Citizenship leader Alessandro Vieira (Cidadania-SE) said Ernesto was not ready to be chancellor, resulting in losses for the country. “Minister Ernesto has never shown the capacity to occupy such an important chair. Unprepared and with radical positions, he caused serious damage to the country, especially in the geopolitical dispute over vaccines, ”he said.
If he also celebrates the departure of the minister, the opposition emphasizes that the person responsible for the “diplomatic catastrophe” is also President Jair Bolsonaro. “He arrived [para a sessão no Senado] under fire from opposition parliamentarians and even some who vote in agreement with the government, but in the end, the impression that remains is that Bolsonaro washes his hands and serves his minister’s head on a plate of money, ”said Minority Leader Senator Jean Paul Prates (PT-RN).
“The fry of the Minister of Foreign Affairs is obvious. He was presented as the culprit of the hour for the delay and lack of vaccines in the country. That Araújo is a diplomatic disaster, no one denies it. But he is the goat that they put in the room so that the others do not pay for the sin to be atoned for. If Brazil does not have vaccines, Bolsonaro is responsible, ”he added.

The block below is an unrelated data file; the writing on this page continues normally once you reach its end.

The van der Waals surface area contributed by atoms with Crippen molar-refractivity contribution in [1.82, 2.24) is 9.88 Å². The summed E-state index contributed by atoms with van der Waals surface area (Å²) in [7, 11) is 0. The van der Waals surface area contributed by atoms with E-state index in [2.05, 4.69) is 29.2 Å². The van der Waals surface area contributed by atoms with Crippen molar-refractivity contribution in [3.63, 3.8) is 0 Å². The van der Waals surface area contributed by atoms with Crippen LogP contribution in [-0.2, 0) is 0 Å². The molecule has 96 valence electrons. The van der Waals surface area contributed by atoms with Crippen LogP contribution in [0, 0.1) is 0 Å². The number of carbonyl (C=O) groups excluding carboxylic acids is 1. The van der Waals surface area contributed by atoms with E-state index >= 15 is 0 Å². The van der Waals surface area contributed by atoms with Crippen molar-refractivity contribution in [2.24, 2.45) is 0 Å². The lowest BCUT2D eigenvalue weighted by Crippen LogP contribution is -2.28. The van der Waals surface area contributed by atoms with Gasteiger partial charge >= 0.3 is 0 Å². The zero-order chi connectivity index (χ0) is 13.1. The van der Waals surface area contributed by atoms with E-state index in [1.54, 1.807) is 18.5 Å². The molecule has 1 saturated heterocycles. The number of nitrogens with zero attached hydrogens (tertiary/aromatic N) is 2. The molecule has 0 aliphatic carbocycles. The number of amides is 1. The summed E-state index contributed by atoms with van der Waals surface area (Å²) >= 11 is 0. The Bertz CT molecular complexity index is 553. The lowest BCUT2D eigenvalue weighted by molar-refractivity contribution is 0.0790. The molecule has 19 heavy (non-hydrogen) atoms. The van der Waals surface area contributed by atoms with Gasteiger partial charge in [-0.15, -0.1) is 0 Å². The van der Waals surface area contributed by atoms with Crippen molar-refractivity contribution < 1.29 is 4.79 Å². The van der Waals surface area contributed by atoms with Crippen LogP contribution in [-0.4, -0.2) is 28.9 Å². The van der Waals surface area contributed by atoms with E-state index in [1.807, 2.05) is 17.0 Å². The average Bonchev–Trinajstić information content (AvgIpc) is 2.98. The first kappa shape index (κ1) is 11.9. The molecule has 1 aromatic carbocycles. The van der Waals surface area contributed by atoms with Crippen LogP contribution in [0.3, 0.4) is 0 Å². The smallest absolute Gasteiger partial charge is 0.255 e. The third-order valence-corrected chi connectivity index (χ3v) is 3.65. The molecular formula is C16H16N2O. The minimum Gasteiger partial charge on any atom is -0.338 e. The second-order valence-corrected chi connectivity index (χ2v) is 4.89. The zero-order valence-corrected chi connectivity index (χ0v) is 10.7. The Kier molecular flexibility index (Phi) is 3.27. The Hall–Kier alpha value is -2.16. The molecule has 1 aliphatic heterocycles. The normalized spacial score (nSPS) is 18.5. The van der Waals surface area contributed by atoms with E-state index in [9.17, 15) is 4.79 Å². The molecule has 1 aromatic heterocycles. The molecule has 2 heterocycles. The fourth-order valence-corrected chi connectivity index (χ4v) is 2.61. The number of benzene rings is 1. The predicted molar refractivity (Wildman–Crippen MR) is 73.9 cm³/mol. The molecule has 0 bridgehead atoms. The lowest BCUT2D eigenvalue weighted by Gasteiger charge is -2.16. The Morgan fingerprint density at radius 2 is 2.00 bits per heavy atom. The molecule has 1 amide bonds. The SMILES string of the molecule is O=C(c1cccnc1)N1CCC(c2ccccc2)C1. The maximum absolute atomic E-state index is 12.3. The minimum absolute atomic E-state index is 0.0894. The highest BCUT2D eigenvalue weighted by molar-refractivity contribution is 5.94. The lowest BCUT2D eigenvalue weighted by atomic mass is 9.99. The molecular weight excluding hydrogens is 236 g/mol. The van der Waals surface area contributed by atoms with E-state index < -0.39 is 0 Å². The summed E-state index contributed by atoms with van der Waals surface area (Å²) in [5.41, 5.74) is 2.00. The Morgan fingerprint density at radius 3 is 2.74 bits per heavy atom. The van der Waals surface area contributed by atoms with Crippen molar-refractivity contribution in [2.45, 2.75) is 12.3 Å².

In a note, the PSDB said that the former chancellor, instead of defending urgent Brazilian interests, such as finding a vaccine or improving foreign trade, “preferred to use the foreign ministry as spokesperson for ideological and political deviations. paranoid part of the supporters of the current president “.
“In practice, his leadership helped isolate us from the most relevant countries in the world. He wanted to turn Brazil into an ‘outcast’, but he went further and made us a global disgrace,” said the left.
In the hemicycle, the departure of the minister was also celebrated. For MP Fausto Pinato (PP-SP), the exchange represents the victory of a battle, but not of the “war against the disinformation machine led by [deputado] Eduardo Bolsonaro ”. “The fake news that attacks the Supreme [Tribunal Federal], the media and members of Congress and who lead the disinformation that has killed people in Brazil and that has killed Brazil’s diplomatic relations with other countries must be stopped, because this olavista and extremist virus is even more deadly than Covid because he kills people and wants to kill Brazilian democracy.